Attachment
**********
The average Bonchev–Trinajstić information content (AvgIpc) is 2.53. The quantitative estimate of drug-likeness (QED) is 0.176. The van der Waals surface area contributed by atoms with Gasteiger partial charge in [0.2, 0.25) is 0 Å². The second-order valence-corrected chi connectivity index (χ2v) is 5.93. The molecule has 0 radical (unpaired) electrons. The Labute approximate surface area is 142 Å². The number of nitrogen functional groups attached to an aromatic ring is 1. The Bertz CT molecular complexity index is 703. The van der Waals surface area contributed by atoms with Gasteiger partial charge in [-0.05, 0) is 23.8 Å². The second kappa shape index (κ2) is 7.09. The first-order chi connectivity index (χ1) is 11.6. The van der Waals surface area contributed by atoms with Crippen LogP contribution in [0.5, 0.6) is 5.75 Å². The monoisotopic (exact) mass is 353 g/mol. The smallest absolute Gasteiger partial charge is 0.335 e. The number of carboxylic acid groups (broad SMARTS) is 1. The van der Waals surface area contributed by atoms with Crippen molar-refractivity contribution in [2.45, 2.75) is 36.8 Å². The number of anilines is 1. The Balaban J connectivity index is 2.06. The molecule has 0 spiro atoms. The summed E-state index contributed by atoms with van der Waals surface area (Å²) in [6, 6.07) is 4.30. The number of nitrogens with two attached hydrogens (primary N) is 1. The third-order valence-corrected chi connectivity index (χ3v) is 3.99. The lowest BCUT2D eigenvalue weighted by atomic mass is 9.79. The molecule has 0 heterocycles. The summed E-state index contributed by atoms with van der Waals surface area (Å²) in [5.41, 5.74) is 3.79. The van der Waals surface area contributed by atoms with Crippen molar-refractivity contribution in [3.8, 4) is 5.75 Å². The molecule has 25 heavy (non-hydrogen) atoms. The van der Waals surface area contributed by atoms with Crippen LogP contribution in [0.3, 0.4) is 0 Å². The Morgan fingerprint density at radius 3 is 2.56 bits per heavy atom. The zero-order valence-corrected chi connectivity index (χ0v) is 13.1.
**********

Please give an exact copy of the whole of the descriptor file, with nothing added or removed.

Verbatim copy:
The average Bonchev–Trinajstić information content (AvgIpc) is 2.53. The quantitative estimate of drug-likeness (QED) is 0.176. The van der Waals surface area contributed by atoms with Gasteiger partial charge in [0.2, 0.25) is 0 Å². The second-order valence-corrected chi connectivity index (χ2v) is 5.93. The molecule has 0 radical (unpaired) electrons. The Labute approximate surface area is 142 Å². The number of nitrogen functional groups attached to an aromatic ring is 1. The Bertz CT molecular complexity index is 703. The van der Waals surface area contributed by atoms with Gasteiger partial charge in [-0.05, 0) is 23.8 Å². The second kappa shape index (κ2) is 7.09. The first-order chi connectivity index (χ1) is 11.6. The van der Waals surface area contributed by atoms with Crippen LogP contribution in [0.5, 0.6) is 5.75 Å². The monoisotopic (exact) mass is 353 g/mol. The smallest absolute Gasteiger partial charge is 0.335 e. The number of carboxylic acid groups (broad SMARTS) is 1. The van der Waals surface area contributed by atoms with Crippen molar-refractivity contribution in [2.45, 2.75) is 36.8 Å². The number of anilines is 1. The Balaban J connectivity index is 2.06. The molecule has 0 spiro atoms. The summed E-state index contributed by atoms with van der Waals surface area (Å²) in [6, 6.07) is 4.30. The number of nitrogens with two attached hydrogens (primary N) is 1. The third-order valence-corrected chi connectivity index (χ3v) is 3.99. The lowest BCUT2D eigenvalue weighted by atomic mass is 9.79. The molecule has 0 heterocycles. The summed E-state index contributed by atoms with van der Waals surface area (Å²) in [5.41, 5.74) is 3.79. The van der Waals surface area contributed by atoms with Crippen molar-refractivity contribution in [3.8, 4) is 5.75 Å². The molecule has 25 heavy (non-hydrogen) atoms. The van der Waals surface area contributed by atoms with Crippen LogP contribution in [0.3, 0.4) is 0 Å². The Morgan fingerprint density at radius 3 is 2.56 bits per heavy atom. The zero-order valence-corrected chi connectivity index (χ0v) is 13.1.